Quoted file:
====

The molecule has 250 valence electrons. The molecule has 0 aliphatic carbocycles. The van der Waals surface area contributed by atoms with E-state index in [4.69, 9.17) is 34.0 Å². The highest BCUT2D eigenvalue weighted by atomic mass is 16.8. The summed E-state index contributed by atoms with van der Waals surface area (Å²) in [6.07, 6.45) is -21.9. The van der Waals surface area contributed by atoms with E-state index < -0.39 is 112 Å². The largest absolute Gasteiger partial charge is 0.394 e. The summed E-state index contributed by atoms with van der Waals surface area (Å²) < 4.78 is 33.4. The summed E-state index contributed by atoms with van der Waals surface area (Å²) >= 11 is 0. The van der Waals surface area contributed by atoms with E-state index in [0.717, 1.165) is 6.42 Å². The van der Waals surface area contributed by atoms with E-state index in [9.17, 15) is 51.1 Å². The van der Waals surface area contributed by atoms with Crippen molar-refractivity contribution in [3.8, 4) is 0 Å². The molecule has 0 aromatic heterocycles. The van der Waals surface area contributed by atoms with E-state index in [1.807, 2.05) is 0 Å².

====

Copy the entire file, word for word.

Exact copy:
The molecule has 250 valence electrons. The molecule has 0 aliphatic carbocycles. The van der Waals surface area contributed by atoms with E-state index in [4.69, 9.17) is 34.0 Å². The highest BCUT2D eigenvalue weighted by atomic mass is 16.8. The summed E-state index contributed by atoms with van der Waals surface area (Å²) in [6.07, 6.45) is -21.9. The van der Waals surface area contributed by atoms with E-state index < -0.39 is 112 Å². The largest absolute Gasteiger partial charge is 0.394 e. The summed E-state index contributed by atoms with van der Waals surface area (Å²) < 4.78 is 33.4. The summed E-state index contributed by atoms with van der Waals surface area (Å²) >= 11 is 0. The van der Waals surface area contributed by atoms with E-state index in [0.717, 1.165) is 6.42 Å². The van der Waals surface area contributed by atoms with E-state index in [9.17, 15) is 51.1 Å². The van der Waals surface area contributed by atoms with Crippen molar-refractivity contribution in [3.8, 4) is 0 Å². The molecule has 0 aromatic heterocycles. The van der Waals surface area contributed by atoms with E-state index in [1.807, 2.05) is 0 Å².